Download ID: 1889303-04
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N.B. The total duration of this recording, at 82 minutes, requires we supply a double-CD set, as it is 2 minutes too long for a single disc. We therefore strongly recommend the download versions of this release, which are priced as a standard single-disc album release.
The Mikado of Japan: Darrell Fancourt
Nanki-Poo, his son (disguised): Derek Oldham
Ko-Ko, Lord High Executioner: Sir Henry A. Lytton
Pooh-Bah, Lord High Everything Else: Leo Sheffield
Pish-Tush, a Noble Lord: George Baker
Go-To, a Noble Lord: T. Penry Hughes
Yum-Yum, ward of Ko-Ko: Elsie Griffin
Pitti-Sing, schoolfriend (shared role): Aileen Davies*, Doris Hemingway**, Beatrice Elburn***
Peep-Bo, another schoolfriend: Beatrice Elburn
Katisha, a Lady of the Mikado’s court: Bertha Lewis
Light Opera Orchestra and Chorus
Harry Norris, conductor
Recorded in Small Queen’s Hall, London
Originally issued in HMV Album 38
Special thanks to Nathan Brown and Charles Niss for providing source material
(Cc 9408-2 & 9409-2 / D 1172 / 8 Nov 1926)
2 If you want to know who we are(2:14)
3 Gentlemen, I pray you tell me(0:38)
(Cc 9495-1A / D 1173 / 26 Nov 1926)
4 A wand’ring minstrel I(4:12)
(Cc 9410-5A / D 1173 / 19 Nov 1926)
5 Our great Mikado(2:37)
(Cc 9462-2A / D 1174 / 19 Nov 1926)
6 Young man, despair(2:37)
7 And, have I journeyed(0:53)
(Cc 9467-3 / D 1174 / 6 Dec 1926)
8 Behold the Lord High Executioner(2:15)
9 As some day it may happen(2:17)
(Cc 9494-1 / D 1175 / 26 Nov 1926)
10 Comes a train of little ladies(2:09)
11 Three little maids(1:31)
(Cc 9471-4 / D 1175 / 6 Dec 1926)
12 So please you, sir(1:54)
13 Were you not to Koko plighted(2:16)
(Cc 9468-2 / D 1176 / 19 Nov 1926)
14 I am so proud(2:47)
(Cc 9466-4 / D 1176 / 6 Dec 1926)
15 With aspect stern(2:07)
16 The threatened cloud(2:22)
(Cc 9489-2A / D 1177 / 26 Nov 1926)
17 Your revels cease(4:42)
(Cc 9490-2 / D 1177 / 26 Nov 1926)
18 Oh, faithless one(3:34)
(Cc 9491-2 / D 1178 / 26 Nov 1926)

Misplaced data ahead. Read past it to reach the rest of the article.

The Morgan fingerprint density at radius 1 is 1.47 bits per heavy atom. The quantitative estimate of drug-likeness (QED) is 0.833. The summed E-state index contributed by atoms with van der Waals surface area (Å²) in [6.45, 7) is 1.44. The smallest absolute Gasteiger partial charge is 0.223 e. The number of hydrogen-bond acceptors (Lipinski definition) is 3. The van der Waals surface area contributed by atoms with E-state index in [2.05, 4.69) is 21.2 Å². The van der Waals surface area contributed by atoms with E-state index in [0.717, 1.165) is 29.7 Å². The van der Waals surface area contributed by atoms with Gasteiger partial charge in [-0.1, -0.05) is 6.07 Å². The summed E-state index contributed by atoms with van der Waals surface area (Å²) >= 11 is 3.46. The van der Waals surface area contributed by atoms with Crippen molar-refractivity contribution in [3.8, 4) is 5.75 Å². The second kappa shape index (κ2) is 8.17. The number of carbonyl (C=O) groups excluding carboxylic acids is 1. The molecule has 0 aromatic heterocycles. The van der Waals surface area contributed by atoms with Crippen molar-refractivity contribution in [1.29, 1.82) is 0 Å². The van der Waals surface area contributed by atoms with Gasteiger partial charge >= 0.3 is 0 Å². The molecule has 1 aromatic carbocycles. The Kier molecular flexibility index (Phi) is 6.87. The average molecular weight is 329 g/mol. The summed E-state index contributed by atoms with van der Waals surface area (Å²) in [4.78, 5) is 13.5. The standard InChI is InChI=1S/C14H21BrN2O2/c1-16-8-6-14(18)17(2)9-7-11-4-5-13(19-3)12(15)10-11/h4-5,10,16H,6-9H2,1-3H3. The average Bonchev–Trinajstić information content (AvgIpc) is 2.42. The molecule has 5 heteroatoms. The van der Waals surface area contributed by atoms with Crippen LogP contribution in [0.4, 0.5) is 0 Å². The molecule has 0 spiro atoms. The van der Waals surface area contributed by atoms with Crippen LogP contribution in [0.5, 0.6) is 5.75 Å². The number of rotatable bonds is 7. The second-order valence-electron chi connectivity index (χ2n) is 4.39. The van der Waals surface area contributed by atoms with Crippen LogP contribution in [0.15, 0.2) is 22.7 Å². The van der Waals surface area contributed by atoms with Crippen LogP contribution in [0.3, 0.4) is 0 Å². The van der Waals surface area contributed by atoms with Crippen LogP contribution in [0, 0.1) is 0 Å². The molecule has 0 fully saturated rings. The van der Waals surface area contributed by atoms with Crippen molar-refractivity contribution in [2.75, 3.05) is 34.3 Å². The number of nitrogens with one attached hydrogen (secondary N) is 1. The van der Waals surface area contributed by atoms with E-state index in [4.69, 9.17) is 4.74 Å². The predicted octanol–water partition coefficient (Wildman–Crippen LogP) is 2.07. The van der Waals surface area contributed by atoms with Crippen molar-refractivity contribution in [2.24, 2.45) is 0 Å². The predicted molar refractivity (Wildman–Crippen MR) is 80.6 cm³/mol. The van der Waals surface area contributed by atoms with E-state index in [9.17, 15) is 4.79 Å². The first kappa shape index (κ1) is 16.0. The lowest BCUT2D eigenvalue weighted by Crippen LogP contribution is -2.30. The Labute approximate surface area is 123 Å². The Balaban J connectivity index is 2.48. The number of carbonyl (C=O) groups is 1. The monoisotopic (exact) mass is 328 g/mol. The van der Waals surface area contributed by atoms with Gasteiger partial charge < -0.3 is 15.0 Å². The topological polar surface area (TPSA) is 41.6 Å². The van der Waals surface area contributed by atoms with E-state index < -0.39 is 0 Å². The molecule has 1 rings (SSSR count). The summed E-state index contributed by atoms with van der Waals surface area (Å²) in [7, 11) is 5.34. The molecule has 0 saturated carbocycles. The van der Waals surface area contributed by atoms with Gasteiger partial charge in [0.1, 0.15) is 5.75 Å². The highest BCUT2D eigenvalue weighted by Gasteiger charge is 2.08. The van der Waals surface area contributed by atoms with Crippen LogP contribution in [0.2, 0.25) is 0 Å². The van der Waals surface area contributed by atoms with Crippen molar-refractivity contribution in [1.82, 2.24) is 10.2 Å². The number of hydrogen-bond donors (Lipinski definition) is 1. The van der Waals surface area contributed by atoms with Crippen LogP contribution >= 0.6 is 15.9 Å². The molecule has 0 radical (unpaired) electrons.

1 Braid the raven hair(3:10)
(Cc 9472-4 / D 1178 / 6 Dec 1926)
2 The sun whose rays(2:45)
(Cc 9470-1 / D 1179 / 22 Nov 1926)
3 Brightly dawns our wedding day(3:40)
(Cc 9469-3 / D 1179 / 6 Dec 1926)
4 Here’s a how-de-do (1:12)
5 Mi-ya-sa-ma . . . From every kind of man(3:08)
(Cc 9488-1 / D 1180 / 26 Nov 1926)
6 A more humane Mikado(3:48)
(Cc 9463-2A / D 1180 / 19 Nov 1926)
7 The criminal cried(3:31)
(Cc 9493-2 / D 1181 / 26 Nov 1926)
8 See how the fates(2:17)
9 The flowers that bloom in the spring(1:28)
(Cc 9494-2 / D 1181 / 19 Nov 1926)
10 Alone, and yet alive(2:16)
11 On a tree by a river(2:18)
(Cc 9465-3 / D 1182 / 6 Dec 1926)
13 There is beauty in the bellow of the blast(1:56)
14 For he’s gone and married Yum-Yum(2:00)
(Cc 9492-2 / D 1182 / 26 Nov 1926)
FLAC downloads include both the piano score and the full orchestral score of The Mikado
The 1926 Production - promotional film
N.B. The music on this YouTube video was not taken from the present transfer. It has been dubbed over the original silent film.
Review (HMV 78s)
The Mikado. Produced at the Savoy, March 14th, 1885.
In the old set (H.M.V., D.2-D.12 [rec. 1917]) the overture, especially the second half, was the pick of the whole bunch, and Radford the pick of the artists. The tenor and soprano both seem a little flat in their top notes, and the tenor further lacks the sense of the opera which Oldham has. The second verse of Pish-Tush's song Our great Mikado was cut, and I am glad to find it restored in the new set, and there were a few minor ones as well.